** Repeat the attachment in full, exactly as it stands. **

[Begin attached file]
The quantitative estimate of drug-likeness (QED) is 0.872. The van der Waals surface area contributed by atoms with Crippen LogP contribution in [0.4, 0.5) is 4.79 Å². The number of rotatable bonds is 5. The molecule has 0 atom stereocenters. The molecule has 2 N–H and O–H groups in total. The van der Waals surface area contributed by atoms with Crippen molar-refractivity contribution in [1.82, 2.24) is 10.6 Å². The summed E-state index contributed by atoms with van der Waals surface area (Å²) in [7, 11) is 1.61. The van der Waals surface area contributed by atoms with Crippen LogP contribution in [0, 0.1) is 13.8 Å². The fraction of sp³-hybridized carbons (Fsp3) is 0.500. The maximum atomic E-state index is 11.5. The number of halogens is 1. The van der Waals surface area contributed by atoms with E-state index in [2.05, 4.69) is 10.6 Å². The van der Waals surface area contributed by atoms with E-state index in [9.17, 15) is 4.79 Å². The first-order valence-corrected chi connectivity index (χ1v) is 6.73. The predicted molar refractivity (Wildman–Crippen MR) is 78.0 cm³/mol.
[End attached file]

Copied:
The quantitative estimate of drug-likeness (QED) is 0.872. The van der Waals surface area contributed by atoms with Crippen LogP contribution in [0.4, 0.5) is 4.79 Å². The number of rotatable bonds is 5. The molecule has 0 atom stereocenters. The molecule has 2 N–H and O–H groups in total. The van der Waals surface area contributed by atoms with Crippen molar-refractivity contribution in [1.82, 2.24) is 10.6 Å². The summed E-state index contributed by atoms with van der Waals surface area (Å²) in [7, 11) is 1.61. The van der Waals surface area contributed by atoms with Crippen LogP contribution in [0, 0.1) is 13.8 Å². The fraction of sp³-hybridized carbons (Fsp3) is 0.500. The maximum atomic E-state index is 11.5. The number of halogens is 1. The van der Waals surface area contributed by atoms with E-state index in [2.05, 4.69) is 10.6 Å². The van der Waals surface area contributed by atoms with E-state index in [9.17, 15) is 4.79 Å². The first-order valence-corrected chi connectivity index (χ1v) is 6.73. The predicted molar refractivity (Wildman–Crippen MR) is 78.0 cm³/mol.